Masjid Hajjah Fatimah

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Masjid Hajjah Fatimah
مسجد حاجه فاطمه
Hajjah Fatimah Mosque
Masjid Hajjah Fatimah, Singapore - 20101016-05.JPG
Basic information
Location Beach Road, Singapore
Geographic coordinates 1°18′10″N 103°51′46″E / 1.302889°N 103.862806°E / 1.302889; 103.862806Coordinates: 1°18′10″N 103°51′46″E / 1.302889°N 103.862806°E / 1.302889; 103.862806
Affiliation Islam
Country Singapore
Architectural description
Architectural type Mosque
Architectural style Eclectic
Completed 1846
Designated as NHL
Designated 28 June 1973

Masjid Hajjah Fatimah (Malay for Hajjah Fatimah Mosque; Jawi: مسجد حاجه فاطمه) is a mosque located along Beach Road in the Kampong Glam district within the Kallang Planning Area in Singapore. The mosque was designed in a mix of Islamic and European architectural styles, and completed in 1846. The mosque is named after an aristocratic Malay lady, Hajjah Fatimah, who commissioned its construction.[1]

History[edit]

The building of the mosque was initiated by Hajjah Fatimah, who was originally from a wealthy Malaccan family. She married a Bugis prince from Celebes who ran a trading post in Singapore. However, her husband died while she was still young, and she continued to run his business after his death, acquiring a large fortune with her ships. In the late 1830s, her house on Java Road was broken into twice, and set on fire on the second time. Hajjah Fatimah however was away when the arson attack occurred and was therefore unharmed, and to express her gratitude for her safety, she instructed the building of a mosque on the site where the house once stood.[1]

The mosque was designed by an unnamed British architect. It has been suggested that the minaret was designed by John Turnbull Thomson due to a perceived similarity to the design of the first spire of St Andrew's Cathedral, there is however no evidence for this.[2][3] The mosque was built in 1845–1846.

After Hajjah Fatimah's death, her business passed into the family of Sayyid 'Abdur-Rahman Al-Sagoff, whose son Ahmad married Hajjah Fatimah's only child, Raja Siti. Her qabr (Arabic: قَـبـر‎‎, grave) is located in a private mausoleum in the Masjid, together with those of her daughter and son-in-law.[1]

The main prayer hall was rebuilt in the 1930s, based on design by architects Chung & Wong and constructed by French contractors Bossard & Mopin with Malay workers.[2]

Masjid Hajjah Fatimah was gazetted as a national monument on 28 June 1973.[2]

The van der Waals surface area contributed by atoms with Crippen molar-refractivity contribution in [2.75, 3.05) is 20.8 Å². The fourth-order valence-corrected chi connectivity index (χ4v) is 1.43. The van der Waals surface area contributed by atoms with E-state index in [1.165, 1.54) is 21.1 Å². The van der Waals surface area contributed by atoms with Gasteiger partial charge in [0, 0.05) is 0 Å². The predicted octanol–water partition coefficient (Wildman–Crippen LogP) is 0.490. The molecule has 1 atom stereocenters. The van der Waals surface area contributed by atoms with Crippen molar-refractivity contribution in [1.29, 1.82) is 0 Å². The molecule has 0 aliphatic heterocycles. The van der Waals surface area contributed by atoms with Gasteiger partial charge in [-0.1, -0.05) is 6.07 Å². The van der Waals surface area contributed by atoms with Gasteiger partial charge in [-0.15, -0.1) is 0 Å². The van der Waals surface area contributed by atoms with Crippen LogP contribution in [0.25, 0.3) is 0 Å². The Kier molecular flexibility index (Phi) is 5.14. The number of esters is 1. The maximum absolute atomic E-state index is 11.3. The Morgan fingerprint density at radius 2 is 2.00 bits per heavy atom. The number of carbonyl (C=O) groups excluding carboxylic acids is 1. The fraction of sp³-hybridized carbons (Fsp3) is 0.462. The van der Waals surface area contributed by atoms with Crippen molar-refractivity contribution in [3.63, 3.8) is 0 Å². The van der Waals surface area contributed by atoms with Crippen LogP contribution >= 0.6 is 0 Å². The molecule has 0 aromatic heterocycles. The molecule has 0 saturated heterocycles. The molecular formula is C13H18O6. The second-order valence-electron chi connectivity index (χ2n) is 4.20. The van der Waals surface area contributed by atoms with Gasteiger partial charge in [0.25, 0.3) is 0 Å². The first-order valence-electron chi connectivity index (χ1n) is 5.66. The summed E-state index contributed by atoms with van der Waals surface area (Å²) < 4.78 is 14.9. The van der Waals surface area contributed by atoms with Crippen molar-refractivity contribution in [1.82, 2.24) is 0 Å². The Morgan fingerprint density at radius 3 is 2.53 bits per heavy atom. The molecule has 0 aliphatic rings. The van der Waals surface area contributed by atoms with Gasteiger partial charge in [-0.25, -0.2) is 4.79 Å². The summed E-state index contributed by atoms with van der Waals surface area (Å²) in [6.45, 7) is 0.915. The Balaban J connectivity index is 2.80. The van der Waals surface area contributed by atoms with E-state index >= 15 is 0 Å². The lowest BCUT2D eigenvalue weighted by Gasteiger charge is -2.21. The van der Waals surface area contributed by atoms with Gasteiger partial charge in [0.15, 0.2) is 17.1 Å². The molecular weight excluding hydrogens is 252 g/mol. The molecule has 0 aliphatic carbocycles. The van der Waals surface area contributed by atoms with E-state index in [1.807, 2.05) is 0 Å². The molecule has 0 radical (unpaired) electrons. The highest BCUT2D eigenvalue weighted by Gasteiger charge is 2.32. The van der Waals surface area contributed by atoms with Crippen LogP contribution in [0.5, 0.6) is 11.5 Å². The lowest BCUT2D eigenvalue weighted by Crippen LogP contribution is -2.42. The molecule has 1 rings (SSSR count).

Today the mosque is owned by Majlis Ugama Islam Singapura (MUIS).

Architecture[edit]

The minaret tower (centre) stands between the imam's residence (left) and the main entrance (right).

Masjid Hajjah Fatimah contains within its walled compound a prayer hall, a mausoleum, the quarters of an Imam, an ablution area, several annexes and a garden. The building style is eclectic, perhaps its most unusual feature is a distinctive minaret designed in a European style with Doric pilasters, in direct contrast to the Islamic dome above the prayer hall. The tower leans about six degrees off centre due to moisture seepage, shifting of bricks used in the construction of the tower, and the sandy soil on which it sits.[2][4] The minaret is flanked by two houses in European style but with Chinese features, for example in its windows and woodwork.[3]

There are five bays in its façade; the largest central one flanked by miniature minarets is the entrance to the prayer hall. A large onion dome is located above the prayer hall behind the facade. The prayer hall is skewed from the street grid to face Mecca, and is surrounded by verandahs on three sides. It has 12 lancet windows with yellow and green stained glass, and the 16 ribbed sections forming the dome are visible within the prayer hall.[1]

See also[edit]

References[edit]

  1. ^ a b c d Singapore's 100 Historic Places. National Heritage Board and Archipelago Press. 2002. p. 30. ISBN 981-4068-23-3. 
  2. ^ a b c d "Hajjah Fatimah Mosque". Singapore Infopedia. National Library Board. 
  3. ^ a b Jane Beamish; Jane Ferguson (1 December 1985). A History of Singapore Architecture: The Making of a City. Graham Brash (Pte.) Ltd. pp. 58–59. ISBN 978-9971947972. 
  4. ^ "Masjid Hajjah Fatimah". Roots. National Heritage Board. 

External links[edit]